What's Fresh

What’s Fresh, October 25

The market is a great place to find seasonal color for yard or table with pumpkins, winter squashes, and colorful seasonal plants like pansies, violas, and edible Swiss chard and kales. Apples probably won’t be found anymore. However, persimmons are in their prime right now. This far south, persimmons benefit from a time in the freezer to develop their sweetness. Further north this happens with the first freeze while the fruit is still on the tree. In North Texas, we have to fake an October freeze by putting the fruit into the freezer, then thaw and scoop out the sweet fruit.

The season crossover time continues. Tomatoes, cucumbers, summer squashes, okra, eggplant, red potatoes, water radishes, onions and peppers, fall and winter squashes, beets, turnips, rainbow carrots, and sweet potatoes are abundant. Greens might include bok choy, sweet potato greens, fall salad mix, watercress, sorrel, Swiss chard, arugula, sprouts, mizuna, and spinaches. Many fresh herbs and dried seasonings are available. Kohlrabi is an interesting find and kids would find the appearance intriguing, perhaps enough to give a taste test a try. Chef Mark Bittman in How to Cook Everything suggests treating this bizarre looking vegetable like a turnip and notes that all parts are edible.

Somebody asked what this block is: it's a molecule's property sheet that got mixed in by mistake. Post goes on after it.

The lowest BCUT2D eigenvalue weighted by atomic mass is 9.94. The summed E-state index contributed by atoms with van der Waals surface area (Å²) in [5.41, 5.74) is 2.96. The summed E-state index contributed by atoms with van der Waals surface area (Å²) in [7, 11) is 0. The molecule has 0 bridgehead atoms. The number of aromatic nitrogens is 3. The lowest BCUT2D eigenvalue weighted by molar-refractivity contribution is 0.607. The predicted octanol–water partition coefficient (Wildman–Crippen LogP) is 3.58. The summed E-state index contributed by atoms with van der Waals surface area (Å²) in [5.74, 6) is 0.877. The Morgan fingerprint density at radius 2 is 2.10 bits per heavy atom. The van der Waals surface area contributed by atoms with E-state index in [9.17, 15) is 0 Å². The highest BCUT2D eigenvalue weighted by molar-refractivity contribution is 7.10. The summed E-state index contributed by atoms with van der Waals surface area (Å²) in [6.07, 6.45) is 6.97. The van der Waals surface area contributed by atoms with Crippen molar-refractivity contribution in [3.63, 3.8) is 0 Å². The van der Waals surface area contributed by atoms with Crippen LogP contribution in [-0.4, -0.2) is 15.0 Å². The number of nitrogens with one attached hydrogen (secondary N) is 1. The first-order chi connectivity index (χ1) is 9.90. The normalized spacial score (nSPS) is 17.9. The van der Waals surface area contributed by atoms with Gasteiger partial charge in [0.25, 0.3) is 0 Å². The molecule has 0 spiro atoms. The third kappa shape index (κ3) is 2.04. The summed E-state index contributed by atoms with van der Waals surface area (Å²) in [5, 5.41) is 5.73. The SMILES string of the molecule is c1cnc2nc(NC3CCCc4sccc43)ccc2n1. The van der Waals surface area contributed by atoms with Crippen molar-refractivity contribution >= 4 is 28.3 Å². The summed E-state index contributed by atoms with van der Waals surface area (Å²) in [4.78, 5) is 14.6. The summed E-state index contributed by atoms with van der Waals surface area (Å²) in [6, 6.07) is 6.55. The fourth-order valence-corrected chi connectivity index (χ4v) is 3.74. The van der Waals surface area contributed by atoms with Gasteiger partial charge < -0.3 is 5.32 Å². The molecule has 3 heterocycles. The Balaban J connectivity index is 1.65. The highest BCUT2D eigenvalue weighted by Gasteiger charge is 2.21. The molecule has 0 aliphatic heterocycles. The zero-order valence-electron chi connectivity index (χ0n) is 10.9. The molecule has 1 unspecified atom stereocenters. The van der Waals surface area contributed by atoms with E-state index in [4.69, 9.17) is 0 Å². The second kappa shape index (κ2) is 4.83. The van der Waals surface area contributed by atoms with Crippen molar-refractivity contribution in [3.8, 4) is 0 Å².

A wide variety of baked goods, some gluten free, vary weekly. Artisan dairy products, honey, small batch prepared foods, pasta, food mixes, whole grains, coffee, tamales, olive oil, vinegar, popsicles, and fresh squeezed lemonade round out the edible offerings. Every week new items show up throughout the market. Last week seasonal, prepared soups like a roasted red pepper, pumpkin lemonade, and Halloween cookies were found. Crafted lotions, soaps, candles, lip balm, and fresh baked doggie biscuits are also sold.

Our farmers use various growing methods. To clarify, our website now notes their growing methods on each farmer’s description page. Look for Certified Organic, Sustainably Grown, or Conventional growing methods noted at the end of their descriptions.

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We are a local, seasonal farmers market, meaning that our farmers bring only what is ripening in their fields this week and some produce is short lived due to a short growing season.

Eating with the seasons takes education, awareness and patience!

For a chart of produce that is in season now, click here.

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